Archive for Monday, April 8, 2002

Nation Briefs

April 8, 2002


Washington, D.C.: Violent crime drops against Hispanics

The rate of violent crime against Hispanics fell 56 percent in a seven-year period in the 1990s and is now similar to that against whites, the government reported Sunday.

The decrease for Hispanics coincided with a steep drop in violent crime against all U.S. residents, according to the Justice Department's Bureau of Justice Statistics.

In 1993, the violent crime rate for Hispanics was closer to that for blacks, who experienced 70 violent crimes per 1,000 people. But by 2000, it was closer to that for whites, who experienced 27 violent crimes per 1,000 people.

There were 28 violent crimes per 1,000 Hispanics older than 11 in 2000, compared with 63 in 1993, the report found. For other ethnic groups, the comparable 2000 figures were 34 per 1,000 for blacks and eight per 1,000 for Asians.

Louisiana: Pipeline rupture spills 90,000 gallons of oil

Strong wind hampered cleanup efforts Sunday as workers tried to contain a 90,000-gallon crude oil spill off the southeast Louisiana coast.

Four-foot waves made it difficult for boats called skimmers to collect the oil, BP spokesman Daren Beaudo said. By early Sunday afternoon, the Coast Guard said about 6,720 gallons had been recovered.

Officials were still trying to determine what caused the BP pipeline to rupture Saturday about 35 miles south of New Orleans.

No damage to wildlife had been reported, but Beaudo said he expected there to be some shoreline impact.

Honolulu : Dog rescue fails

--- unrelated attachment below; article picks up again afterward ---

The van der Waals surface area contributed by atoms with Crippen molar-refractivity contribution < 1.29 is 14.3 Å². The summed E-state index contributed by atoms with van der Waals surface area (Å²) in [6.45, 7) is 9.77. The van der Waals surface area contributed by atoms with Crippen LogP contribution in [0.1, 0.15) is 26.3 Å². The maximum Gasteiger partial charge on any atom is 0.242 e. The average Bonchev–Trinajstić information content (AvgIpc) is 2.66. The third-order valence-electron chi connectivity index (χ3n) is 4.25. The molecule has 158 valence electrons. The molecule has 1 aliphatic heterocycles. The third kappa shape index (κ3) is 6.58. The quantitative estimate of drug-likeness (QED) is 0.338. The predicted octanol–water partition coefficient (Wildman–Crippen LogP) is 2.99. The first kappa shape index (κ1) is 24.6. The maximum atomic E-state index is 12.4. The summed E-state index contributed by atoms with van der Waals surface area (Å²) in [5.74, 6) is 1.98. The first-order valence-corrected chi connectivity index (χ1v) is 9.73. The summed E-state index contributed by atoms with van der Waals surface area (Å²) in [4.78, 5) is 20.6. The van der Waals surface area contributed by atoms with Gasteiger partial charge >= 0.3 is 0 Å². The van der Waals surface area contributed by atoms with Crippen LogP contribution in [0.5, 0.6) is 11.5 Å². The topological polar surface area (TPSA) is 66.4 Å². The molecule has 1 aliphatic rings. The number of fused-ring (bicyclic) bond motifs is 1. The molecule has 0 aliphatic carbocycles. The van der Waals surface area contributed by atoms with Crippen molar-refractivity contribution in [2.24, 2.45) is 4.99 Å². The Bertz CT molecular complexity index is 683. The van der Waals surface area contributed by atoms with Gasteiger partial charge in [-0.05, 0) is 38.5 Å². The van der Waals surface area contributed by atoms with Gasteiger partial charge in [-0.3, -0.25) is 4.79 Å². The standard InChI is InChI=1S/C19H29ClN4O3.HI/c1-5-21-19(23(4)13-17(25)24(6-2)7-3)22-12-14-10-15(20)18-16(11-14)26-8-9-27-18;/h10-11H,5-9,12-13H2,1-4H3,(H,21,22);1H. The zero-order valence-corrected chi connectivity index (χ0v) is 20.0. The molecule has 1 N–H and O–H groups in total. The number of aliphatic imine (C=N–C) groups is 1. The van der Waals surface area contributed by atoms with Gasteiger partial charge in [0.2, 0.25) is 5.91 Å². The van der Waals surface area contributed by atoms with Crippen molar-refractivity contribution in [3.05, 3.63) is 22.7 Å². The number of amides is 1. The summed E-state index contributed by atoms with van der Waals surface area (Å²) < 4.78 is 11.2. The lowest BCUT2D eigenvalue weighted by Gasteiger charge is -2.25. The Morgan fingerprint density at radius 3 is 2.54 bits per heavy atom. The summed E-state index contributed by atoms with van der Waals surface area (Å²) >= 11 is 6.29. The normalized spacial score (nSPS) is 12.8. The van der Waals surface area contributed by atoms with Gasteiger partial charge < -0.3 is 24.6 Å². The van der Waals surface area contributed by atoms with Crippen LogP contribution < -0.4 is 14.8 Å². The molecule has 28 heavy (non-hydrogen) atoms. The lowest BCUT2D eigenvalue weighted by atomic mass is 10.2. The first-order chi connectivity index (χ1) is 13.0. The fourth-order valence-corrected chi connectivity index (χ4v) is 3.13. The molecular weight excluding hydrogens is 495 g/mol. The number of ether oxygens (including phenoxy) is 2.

A $50,000 rescue operation to save a dog left alone aboard an abandoned Indonesian oil tanker off Hawaii ended with organizers saying the ship apparently sank.

"We are deeply saddened to report that Forgae, the 2-year-old dog left on board a crippled tanker after its human crew was rescued, has apparently been lost at sea," Pamela Burns, president of the Hawaiian Humane Society, and Martha Armstrong, senior vice president of the Humane Society of the United States, said in a joint news release Sunday.

The two groups organized the air-and-sea operation after learning the dog remained aboard the Insiko 1907 when its captain and 10 crew members were rescued Tuesday by a luxury liner about 230 miles southwest of Hawaii.

Nearly three weeks earlier, a fire killed a crew member and left the ship without power or communications. The body was left behind.

The tanker captain, Chung Chin Po of Taiwan, wasn't allowed to bring his dog with him on the luxury liner Norwegian Star, the Hawaiian Humane Society said.

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